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Developers invited to turn Sunshine Coast golf course into new CBD

SunCentral was then kickstarted by Queensland Premier Annastacia Palaszczuk in February 2016 and underground waste and infrastructure facilities added during 2016-17.

“(The new city centre) offers mixed-use apartment precincts alongside planned waterways and parkland,” SunCentral Maroochydore chief executive officer John Knaggs said.

“This is a unique opportunity for experienced developers and institutional capital groups to enter into a long-term partnership with SunCentral Maroochydore and set a new benchmark for city centre design and development in one of the fastest-growing regions in the country.”

Roads, footpaths, kerbing and landscaping are in place.

It is being built on the site of the old Horton Park Golf Club course, which was bought by the Sunshine Coast Council for $42 million in 2015 and relocated to a nearby site.

SunCentral has since leased some blocks of land in the core commercial area of the new CBD and has guided the civil works and underground infrastructure stage.

The company said it is time to allow private-sector firms to develop the next stage of the multimillion-dollar development.

Mr Knaggs said SunCentral and the Sunshine Coast Council never intended to develop the “vertical buildings”.

“We don’t fund buildings,” Mr Knaggs said.

“Hence we go to the market to work with those ‘vertical’ investors and developers on the staging so they can sensibly build up those precincts in the vertical realm,” he said.

“Our role is to intelligently stage those civil works to create those lots.”

Sun Central Maroochydore Sun Central chief executive John Knaggs

Sun Central Maroochydore Sun Central chief executive John Knaggs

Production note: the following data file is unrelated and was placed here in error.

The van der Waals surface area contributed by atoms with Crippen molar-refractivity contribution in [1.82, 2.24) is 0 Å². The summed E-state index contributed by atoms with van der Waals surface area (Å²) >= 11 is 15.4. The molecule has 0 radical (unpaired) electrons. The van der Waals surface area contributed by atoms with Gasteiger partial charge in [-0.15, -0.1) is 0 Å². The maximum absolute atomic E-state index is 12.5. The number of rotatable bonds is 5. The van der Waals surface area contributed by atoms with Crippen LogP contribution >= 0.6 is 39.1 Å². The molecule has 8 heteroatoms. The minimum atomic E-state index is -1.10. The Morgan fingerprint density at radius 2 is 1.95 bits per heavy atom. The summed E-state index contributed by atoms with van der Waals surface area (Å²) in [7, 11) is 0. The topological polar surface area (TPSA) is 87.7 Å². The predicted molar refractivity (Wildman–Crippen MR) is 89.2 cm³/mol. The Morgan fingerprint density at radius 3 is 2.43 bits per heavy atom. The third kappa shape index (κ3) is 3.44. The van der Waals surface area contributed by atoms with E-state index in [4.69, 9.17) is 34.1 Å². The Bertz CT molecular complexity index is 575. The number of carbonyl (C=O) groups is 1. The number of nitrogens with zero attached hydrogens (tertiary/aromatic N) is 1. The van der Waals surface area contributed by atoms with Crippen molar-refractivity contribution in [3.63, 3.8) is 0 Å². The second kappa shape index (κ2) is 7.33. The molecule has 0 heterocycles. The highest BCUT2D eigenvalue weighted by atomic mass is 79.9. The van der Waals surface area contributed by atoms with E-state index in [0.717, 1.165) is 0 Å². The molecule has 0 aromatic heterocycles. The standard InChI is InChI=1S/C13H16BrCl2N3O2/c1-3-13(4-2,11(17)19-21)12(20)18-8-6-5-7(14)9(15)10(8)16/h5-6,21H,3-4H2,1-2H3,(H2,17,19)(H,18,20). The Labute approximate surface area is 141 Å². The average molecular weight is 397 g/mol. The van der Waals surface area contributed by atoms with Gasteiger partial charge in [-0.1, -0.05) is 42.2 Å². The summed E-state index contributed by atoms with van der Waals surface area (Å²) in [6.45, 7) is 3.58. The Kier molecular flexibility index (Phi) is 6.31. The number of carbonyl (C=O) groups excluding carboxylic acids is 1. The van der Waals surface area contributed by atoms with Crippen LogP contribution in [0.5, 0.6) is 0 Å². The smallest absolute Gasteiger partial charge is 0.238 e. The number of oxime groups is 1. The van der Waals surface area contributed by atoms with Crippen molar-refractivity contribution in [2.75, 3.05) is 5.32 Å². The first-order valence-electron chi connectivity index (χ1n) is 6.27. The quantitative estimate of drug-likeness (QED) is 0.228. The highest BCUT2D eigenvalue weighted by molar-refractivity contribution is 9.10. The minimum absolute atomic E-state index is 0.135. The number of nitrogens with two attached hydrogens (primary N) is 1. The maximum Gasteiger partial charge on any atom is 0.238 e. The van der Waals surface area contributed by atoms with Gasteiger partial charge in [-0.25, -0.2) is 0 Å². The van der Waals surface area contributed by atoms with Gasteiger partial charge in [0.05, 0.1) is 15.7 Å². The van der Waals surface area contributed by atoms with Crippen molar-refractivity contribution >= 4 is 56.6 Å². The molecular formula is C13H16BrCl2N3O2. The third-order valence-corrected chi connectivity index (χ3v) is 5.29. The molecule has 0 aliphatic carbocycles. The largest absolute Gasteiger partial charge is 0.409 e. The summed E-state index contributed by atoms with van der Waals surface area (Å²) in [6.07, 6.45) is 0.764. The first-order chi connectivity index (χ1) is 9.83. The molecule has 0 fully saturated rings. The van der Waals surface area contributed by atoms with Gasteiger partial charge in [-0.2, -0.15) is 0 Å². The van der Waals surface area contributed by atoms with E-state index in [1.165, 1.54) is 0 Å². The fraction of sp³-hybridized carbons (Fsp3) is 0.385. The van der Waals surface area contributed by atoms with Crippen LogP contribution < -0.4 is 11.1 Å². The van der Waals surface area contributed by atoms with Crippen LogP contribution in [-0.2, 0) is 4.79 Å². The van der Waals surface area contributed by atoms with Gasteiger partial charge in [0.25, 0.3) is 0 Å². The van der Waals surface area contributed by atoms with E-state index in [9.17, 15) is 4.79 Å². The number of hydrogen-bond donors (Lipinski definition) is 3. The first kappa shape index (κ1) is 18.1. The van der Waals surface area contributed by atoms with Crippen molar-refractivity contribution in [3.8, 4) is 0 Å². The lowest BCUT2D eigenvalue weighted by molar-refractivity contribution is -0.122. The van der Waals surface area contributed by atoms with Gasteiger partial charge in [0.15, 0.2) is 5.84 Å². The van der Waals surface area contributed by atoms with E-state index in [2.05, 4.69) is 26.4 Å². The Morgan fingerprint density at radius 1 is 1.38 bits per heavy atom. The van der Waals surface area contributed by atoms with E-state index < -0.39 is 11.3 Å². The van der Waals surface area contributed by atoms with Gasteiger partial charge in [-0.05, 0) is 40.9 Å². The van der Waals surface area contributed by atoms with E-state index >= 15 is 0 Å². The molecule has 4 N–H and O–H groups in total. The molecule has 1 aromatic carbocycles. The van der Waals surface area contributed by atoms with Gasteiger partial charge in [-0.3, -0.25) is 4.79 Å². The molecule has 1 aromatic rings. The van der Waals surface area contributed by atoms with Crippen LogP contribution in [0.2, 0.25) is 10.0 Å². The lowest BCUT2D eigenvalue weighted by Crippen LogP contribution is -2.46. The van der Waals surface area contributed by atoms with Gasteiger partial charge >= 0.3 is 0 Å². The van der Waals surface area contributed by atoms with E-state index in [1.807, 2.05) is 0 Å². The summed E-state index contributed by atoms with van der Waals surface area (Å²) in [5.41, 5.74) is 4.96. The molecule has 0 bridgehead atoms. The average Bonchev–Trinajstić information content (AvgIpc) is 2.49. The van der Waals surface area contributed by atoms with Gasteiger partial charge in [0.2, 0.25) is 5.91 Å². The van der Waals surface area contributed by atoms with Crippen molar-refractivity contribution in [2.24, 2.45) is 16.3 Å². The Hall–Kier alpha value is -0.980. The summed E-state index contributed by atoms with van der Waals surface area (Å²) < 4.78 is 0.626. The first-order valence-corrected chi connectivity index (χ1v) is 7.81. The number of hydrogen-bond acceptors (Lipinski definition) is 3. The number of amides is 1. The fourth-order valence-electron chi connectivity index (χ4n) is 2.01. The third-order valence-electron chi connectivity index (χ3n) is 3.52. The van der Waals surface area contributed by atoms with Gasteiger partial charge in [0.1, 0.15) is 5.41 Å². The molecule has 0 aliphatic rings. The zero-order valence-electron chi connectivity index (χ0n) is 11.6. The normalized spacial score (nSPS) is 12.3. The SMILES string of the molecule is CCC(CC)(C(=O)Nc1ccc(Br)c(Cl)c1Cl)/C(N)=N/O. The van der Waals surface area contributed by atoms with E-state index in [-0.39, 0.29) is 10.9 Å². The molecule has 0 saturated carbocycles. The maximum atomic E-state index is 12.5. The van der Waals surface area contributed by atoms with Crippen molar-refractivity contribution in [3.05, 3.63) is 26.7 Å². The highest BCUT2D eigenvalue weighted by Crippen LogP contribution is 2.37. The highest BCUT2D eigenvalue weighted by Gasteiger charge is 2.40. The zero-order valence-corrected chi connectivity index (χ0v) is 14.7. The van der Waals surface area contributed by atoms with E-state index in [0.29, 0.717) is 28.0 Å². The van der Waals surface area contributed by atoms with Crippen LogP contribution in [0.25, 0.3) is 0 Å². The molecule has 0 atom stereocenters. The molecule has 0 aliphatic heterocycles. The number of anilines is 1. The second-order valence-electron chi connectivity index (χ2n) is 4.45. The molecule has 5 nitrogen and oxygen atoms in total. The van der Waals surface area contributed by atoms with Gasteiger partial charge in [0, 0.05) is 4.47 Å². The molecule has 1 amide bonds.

Expressions of interest on the next 15 hectares of SunCentral’s Maroochydore site open this morning and close on August 30.

What the Maroochydore SunCentral offer includes

  • 67,500 square metres of commercial space
  • 25,900 square metres of retail floor space
  • 1390 residential apartments

Rather than bidding for individual blocks of land, larger land parcels on a precinct scale are now available, Mr Knaggs said.


“We are seeking a long-term set of development partners for the next 10 to 15 years on the next major stages of the project,” he said.

The land available to investors is south of the main waterway, which runs east to west across the 50-hectare site.

“It is the private sector’s role as the investor in those buildings which will produce the city centre in its entirety.”

Mr Knaggs said SunCentral expected to announce later in 2019 the university or college to be built on site.

The first commercial buildings in the first stage – which has already gone to market – were expected to be start mid-2019, he said.

“The next three to five years will see significant building on stage 1A,” he said.

An eight-storey commercial property by local developer Evans Long and a two-tower 152-unit residential complex by Brisbane’s Habitat Development Group will start soon.

The Sunshine Coast Regional Council’s new nine-storey headquarters also begins in the next six months.

The site also includes the landing port for Australia’s newest undersea telecommunications cable.

The Sunshine Coast’s population is tipped to grow to from 346,522 to 500,000 by 2036.

Tony Moore is a senior reporter at the Brisbane Times

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